The Pandora Report 12.20.13

Highlights include more pneumonic plague in Madagascar, H1N1  in Texas, Chikungunya in the Caribbean, H7N9 in Hong Kong, and MERS in Saudi Arabia. Happy Friday, and a very happy holiday season to everyone.

Pneumonic Plague Cases Up in Madagascar
The latest numbers in the plague outbreak in Madagascar suggest as many as  17 of 43 cases may be pneumonic plague – the highly virulent, highly infectious, transmissible person-to-person form of the traditional bacteria. As we’ve mentioned before, the case fatality rate for pneumonic plague is 100% unless antibiotics are prescribed in the first 24 hours following infection. However, as the disease’s incubation period can be up to three days, and as it often presents initially with flu-like symptoms, timely detection can be very challenging. We’ll keep you posted.

Madagascar-Tribune (originally in French) – ” 43 suspected cases of pneumonic plague and bubonic plague were detected Mandritsara since 20 November until 5 December 2013. 17 suspected cases of pneumonic plague were detected Analanjirofo. 15 cases of bubonic plague have been recorded in the district of Ikongo. In the district of Tsiroanomandidy, 3 cases of bubonic plague have been suspected.”

Montgomery County, Texas: Mystery Illness Likely H1N1 Virus
A regional hospital in Texas has reported eight cases of an as yet diagnosed illness – of the eight, four patients have subsequently died. One of the remaining four patients has subsequently been diagnosed with H1N1The CDC is working with local health authorities to determine the pathogen in play.

Houston Chronicle – “Recent mystery deaths in Montgomery County could be attributed to the H1N1 virus. Conroe Regional Hospital this month reported eight cases of a mystery illness to the county’s public health department. Two of the patients tested negative for all flu viruses. Nichols-Contella said the 2013 influenza vaccine protects against the H1N1 virus. None of the patients who died had received a flu shot, the release said.”

Chikungunya Outbreak Grows In Caribbean
Chikungunya has struck the sunny Caribbean, with two cases reported to the WHO last week. Since the initial outbreak, a further 10 cases have emerged. Chikungunya is an Alphavirus, and is spread through arthropods, primarily mosquitoes. The outbreak on St. Martin signifies the first time the virus has appeared in the Western hemisphere. There was no international travel in the case histories of the patients involved. Fortunately, very few people understand better than epidemiologists the tendency of infectious diseases to spread with vigor, so surveillance systems are already in place.

NPR – “Except for a small number of imported cases each year, chikungunya has stayed out of the Americas until now. But U.S. health officials have been on the lookout for its arrival. The chikunguyna virus was discovered in 1955 by two scientists in Tanzania. ‘Microbes know no boundaries, and the appearance of chikungunya virus in the Western Hemisphere represents another threat to health security,’ CDC director Dr. Tom Frieden wrote in statement Wednesday. ‘CDC experts have predicted and prepared for its arrival for several years, and there are surveillance systems in place to help us track it.’ With about 9 million Americans traveling to the Caribbean each year, the CDC anticipates chikungunya will be a more frequent visitor to the U.S. in the next few years. One of the mosquitoes that carries the virus — the Asian tiger mosquito — is already a familiar pest in many parts of the U.S. during the summer.”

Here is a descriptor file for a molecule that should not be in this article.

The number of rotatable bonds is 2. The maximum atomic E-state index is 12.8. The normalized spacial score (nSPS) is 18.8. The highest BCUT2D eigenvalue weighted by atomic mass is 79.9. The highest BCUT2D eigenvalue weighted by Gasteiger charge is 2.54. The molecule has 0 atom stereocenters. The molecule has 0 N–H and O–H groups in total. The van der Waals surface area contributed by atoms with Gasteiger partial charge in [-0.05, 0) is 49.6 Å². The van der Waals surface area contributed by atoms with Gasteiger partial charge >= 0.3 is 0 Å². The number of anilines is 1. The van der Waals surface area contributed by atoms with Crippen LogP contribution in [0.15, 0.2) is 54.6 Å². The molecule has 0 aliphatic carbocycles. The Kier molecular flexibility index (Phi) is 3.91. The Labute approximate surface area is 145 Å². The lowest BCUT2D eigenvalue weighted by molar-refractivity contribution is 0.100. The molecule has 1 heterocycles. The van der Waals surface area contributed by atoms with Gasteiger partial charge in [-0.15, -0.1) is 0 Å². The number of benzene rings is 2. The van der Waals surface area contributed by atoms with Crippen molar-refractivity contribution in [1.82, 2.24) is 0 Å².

Two more H7N9 bird flu cases linked to Shenzhen’s Longgang district
Two individuals who lived or worked near the wet markets which tested positive for H7N9 last week have subsequently contracted the virus themselves. The two have been hospitalized and are in critical condition.  Again, the reemergence of the virus is consistent with expected seasonal patterns.

South China Morning Post – “Three patients who have contracted the H7N9 strain of bird flu had visited the Longgang district of Shenzhen, including the latest case announced yesterday, mainland health authorities said. A 38-year-old Shenzhen man was in critical condition after being diagnosed with the deadly strain of the flu, Shenzhen’s centre for disease control and prevention said. The patient is a migrant worker who lives and works in Nanwan Street, in Longgang district, near one of the infected markets where authorities found the H7N9 virus on December 11. A second patient, a 39-year-old man from Dongguan, commuted to the district. The pair follow Tri Mawarti, a domestic helper who was the first person in Hong Kong diagnosed with the virus. She is believed to have handled a live chicken at a flat in Nanwan Street before falling ill.”

WHO: Middle East respiratory syndrome coronavirus (MERS-CoV) – update
A further two cases of MERS-CoV have been confirmed in Saudi Arabia. The two patients are both female, aged 51 and 26 respectively. The former has no know exposure to the virus, whereas the latter had previously been exposed to an infected patient. Globally, there have been 165 cases to date, with 71 deaths.

WHO – “The first case is a 51 year-old female from Saudi Arabia, living in Jawf province with onset of symptoms on 20 November 2013. She has underlying chronic disease and was transferred to Riyadh for treatment in an intensive care unit. She had no reported contact with animals. The epidemiological investigation is ongoing. The second case is a 26 year-old female who is a non-Saudi healthcare worker in Riyadh. She is asymptomatic. She had reported contact with a 37 year-old male laboratory confirmed case that was reported to WHO on 21 November 2013.”